Frank was paired with a female German Shepherd named Kiss, whom he renamed "Buddy." After training in Switzerland for several months, on June 11, 1928, Frank and Buddy returned to New York, ready to show the world how this partnership could restore independence and help individuals navigate even chaotic environments like the Big Apple.
After sharing his successes with reporters and telling them about his newfound lease on independent travel, Frank demonstrated to the media by crossing multiple busy NYC streets, including Broadway at rush hour. Frank recalled, "She moved forward into the ear-splitting clangor, stopped, backed up, and started again. I lost all sense of direction and surrendered myself entirely to the dog. I shall never forget the next three minutes: 10-ton trucks rocketing past, cabs blowing their horns in our ears, drivers shouting at us. When we finally got to the other side and I realized what a really magnificent job she had done, I leaned over and gave Buddy a great big hug and told her what a good, good girl she was."
His one-word telegram to Eustis? "Success!"
In January 1929, Morris and Eustis co-founded the first guide dog school in the US called The Seeing Eye. Originally based in Nashville, the school moved to its current location in Morristown, NJ, two years later.
As the Seeing Eye's vice president, Frank and Buddy (and later, Buddy's successors) traveled across the U.S. and Canada advocating for equal access laws for people with guide dogs. His groundbreaking work was met with amazing success. In 1928, Frank was routinely told that Buddy could not ride in the passenger compartment with him; by 1935, all railroads in the United States had adopted policies specifically allowing guide dogs to remain with their owners on trains By 1939, The Seeing Eye informed the American Hotel Association that the number of hotels that banned guide dogs from the premises was small and "growing smaller constantly." By 1956, every state in the country had passed laws guaranteeing blind people with guide dogs access to public spaces.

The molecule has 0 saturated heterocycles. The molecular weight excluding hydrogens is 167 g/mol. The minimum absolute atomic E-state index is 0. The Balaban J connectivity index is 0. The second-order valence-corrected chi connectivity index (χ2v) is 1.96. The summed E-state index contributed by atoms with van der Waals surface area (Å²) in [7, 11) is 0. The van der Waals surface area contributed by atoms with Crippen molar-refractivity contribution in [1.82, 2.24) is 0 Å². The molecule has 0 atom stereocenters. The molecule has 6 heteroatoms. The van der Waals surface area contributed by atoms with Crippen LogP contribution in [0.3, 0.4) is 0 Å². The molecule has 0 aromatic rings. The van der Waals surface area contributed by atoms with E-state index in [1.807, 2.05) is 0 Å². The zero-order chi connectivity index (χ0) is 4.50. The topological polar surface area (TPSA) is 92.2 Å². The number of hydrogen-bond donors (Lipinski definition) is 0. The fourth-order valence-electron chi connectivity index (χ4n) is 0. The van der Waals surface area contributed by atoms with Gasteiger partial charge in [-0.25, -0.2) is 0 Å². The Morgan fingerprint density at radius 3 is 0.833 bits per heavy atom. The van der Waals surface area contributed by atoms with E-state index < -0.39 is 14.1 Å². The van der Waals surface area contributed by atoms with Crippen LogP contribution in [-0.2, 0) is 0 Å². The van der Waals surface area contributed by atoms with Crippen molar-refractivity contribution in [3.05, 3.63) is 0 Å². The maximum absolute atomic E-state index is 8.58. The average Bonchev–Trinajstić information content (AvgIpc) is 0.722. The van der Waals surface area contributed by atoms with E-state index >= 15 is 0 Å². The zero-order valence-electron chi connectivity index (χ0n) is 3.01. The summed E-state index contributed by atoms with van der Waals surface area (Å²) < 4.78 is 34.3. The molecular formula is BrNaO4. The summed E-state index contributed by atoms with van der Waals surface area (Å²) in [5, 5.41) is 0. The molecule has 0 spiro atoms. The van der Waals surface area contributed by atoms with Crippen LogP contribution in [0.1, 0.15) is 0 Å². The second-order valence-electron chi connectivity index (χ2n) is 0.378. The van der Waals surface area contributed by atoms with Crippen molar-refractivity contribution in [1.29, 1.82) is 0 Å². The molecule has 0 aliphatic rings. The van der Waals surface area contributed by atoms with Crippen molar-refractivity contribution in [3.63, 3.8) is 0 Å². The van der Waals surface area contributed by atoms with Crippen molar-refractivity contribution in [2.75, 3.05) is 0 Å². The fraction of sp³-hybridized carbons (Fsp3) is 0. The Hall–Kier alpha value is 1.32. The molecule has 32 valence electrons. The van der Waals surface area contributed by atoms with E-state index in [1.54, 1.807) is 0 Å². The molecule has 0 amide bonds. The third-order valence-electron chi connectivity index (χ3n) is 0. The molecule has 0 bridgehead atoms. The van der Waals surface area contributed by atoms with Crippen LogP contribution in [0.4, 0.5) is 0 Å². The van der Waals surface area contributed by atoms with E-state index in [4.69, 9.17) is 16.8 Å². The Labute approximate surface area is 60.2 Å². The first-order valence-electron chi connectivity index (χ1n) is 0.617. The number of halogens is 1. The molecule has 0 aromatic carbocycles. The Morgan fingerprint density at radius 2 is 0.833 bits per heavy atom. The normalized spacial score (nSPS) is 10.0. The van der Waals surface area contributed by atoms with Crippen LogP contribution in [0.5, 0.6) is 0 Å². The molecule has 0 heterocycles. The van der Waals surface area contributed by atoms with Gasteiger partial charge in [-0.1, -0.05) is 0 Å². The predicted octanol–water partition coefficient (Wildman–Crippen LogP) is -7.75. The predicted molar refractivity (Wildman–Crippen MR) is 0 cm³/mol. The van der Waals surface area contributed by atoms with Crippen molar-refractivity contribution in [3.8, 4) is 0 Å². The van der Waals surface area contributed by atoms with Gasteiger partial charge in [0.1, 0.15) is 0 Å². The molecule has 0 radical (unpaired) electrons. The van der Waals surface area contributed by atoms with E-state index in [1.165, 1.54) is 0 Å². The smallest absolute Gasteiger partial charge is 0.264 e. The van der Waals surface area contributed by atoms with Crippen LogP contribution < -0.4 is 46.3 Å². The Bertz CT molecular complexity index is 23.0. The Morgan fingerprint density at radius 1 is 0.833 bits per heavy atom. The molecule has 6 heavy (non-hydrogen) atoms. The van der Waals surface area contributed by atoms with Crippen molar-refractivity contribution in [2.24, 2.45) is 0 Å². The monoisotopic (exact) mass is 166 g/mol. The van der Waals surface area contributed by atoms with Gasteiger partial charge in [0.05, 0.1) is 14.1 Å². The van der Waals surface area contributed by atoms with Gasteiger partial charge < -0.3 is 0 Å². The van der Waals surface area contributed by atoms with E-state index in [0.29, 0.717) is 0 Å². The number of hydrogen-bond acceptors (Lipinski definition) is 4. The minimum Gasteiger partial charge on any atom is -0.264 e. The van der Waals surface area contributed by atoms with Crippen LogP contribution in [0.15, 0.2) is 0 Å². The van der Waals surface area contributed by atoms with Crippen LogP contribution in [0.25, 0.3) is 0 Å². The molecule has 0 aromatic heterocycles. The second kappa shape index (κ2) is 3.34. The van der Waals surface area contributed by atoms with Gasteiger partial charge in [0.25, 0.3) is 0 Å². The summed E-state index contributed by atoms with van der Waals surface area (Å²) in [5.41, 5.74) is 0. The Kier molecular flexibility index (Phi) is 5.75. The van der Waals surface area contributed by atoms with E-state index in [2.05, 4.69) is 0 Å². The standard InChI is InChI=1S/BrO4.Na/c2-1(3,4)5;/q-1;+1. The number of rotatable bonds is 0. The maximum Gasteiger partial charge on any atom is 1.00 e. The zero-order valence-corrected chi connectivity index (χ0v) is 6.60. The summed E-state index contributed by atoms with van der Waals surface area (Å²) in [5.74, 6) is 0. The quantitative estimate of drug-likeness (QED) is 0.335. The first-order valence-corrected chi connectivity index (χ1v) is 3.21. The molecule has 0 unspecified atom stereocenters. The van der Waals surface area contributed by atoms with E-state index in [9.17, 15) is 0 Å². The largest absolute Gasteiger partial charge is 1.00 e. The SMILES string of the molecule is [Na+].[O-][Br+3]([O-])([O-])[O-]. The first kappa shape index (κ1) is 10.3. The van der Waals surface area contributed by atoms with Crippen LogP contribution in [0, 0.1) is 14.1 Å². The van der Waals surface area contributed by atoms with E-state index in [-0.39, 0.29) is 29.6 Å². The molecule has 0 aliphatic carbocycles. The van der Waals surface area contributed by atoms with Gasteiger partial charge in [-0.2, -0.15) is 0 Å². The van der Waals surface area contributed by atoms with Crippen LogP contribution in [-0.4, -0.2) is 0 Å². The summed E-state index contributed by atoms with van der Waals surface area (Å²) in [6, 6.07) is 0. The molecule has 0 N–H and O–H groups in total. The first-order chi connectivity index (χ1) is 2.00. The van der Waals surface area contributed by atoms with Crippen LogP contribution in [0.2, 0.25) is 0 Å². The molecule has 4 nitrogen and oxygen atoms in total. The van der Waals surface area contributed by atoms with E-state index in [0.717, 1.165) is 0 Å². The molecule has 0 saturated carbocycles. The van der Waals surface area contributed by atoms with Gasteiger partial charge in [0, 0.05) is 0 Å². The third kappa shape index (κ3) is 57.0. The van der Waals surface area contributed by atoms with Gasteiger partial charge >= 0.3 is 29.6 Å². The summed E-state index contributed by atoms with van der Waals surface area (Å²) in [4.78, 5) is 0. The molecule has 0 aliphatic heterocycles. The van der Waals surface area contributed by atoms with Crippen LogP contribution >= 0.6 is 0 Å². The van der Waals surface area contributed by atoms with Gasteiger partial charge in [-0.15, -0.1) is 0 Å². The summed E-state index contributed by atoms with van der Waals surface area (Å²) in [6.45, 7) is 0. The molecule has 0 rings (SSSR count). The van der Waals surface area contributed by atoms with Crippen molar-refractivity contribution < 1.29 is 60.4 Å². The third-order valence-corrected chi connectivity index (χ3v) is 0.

Buddy worked with Frank up until her death in 1938. Today, a statue of Buddy, along with Frank, stands in her honor in Morristown.
Morris Frank shares, in his own words, how significant Buddy's impact was on him--and on the world--in this video from The Seeing Eye.
Hero dog Togo was a Siberian husky who helped deliver diphtheria antitoxin 674 miles from Anchorage to Nome, Alaska, during the 1925 outbreak of the disease. Although Balto became the most famous canine of “the Great Run of Mercy,” Togo was the true hero.
Now considered one of the forefathers of the modern Siberian Husky breed, Togo was gifted from the very start. A small and rather sickly puppy who did not appear to be cut out for the rigors of sled dog life, Togo was initially given away by his breeder and handler, Leonhard Seppala, to a family as a housepet. His stay there was short-lived, as Togo was in no way inclined to live a life of relative leisure. After only a few weeks at his new home, he jumped through the glass of a closed window and ran several miles back to his original master's kennel.
An inherent leader (and an inveterate troublemaker), Togo was only eight months old when he escaped Seppala's kennnel facilities and took off down the trail after his handler and team, who were headed on a 160+ mile mission to a mining camp. When Togo caught up the next day, Seppala had no choice but to add him to the team to keep an eye on him. Togo logged 75 miles his first day in the harness--unheard of for an inexperienced young sled dog, especially a puppy. Seppala called him an "infant prodigy," later saying that he "had found a natural-born leader, something [he] had tried for years to breed," and called the (relatively undersized) dog "50 pounds of muscle and fighting heart.”
During the "Great Run of Mercy," there were 20 mushers and more than a hundred dogs who carried the serum those 670-plus miles. And yes, Balto led the final leg of 55 miles, but it was Togo (who was 12 years old at the time) and his team (handled by Seppala) who covered the longest and most hazardous leg. They made a round trip of 261 miles and delivered the serum a total of 91 miles—almost double the distance of any other team. Togo's journey, which saw temps of more than 40 degrees below zero with white-out storms, was the longest by 200 miles and included a traverse across perilous Norton Sound — where he saved his team and driver in a courageous swim through ice floes.
Togo retired from mushing in 1927 and passed away from old age in 1929 at the age of 16.
Fun fact: The amazing canine finally got his due when a film adaptation about Togo's efforts was produced by Walt Disney Pictures in 2019. Willem Dafoe stars in the film as Leonhard Seppala, andTogo is portrayed by dog actor Diesel, a direct descendant of Togo 14 generations back.
Read more about Togo, Seppala, and the Nome Serum Run here.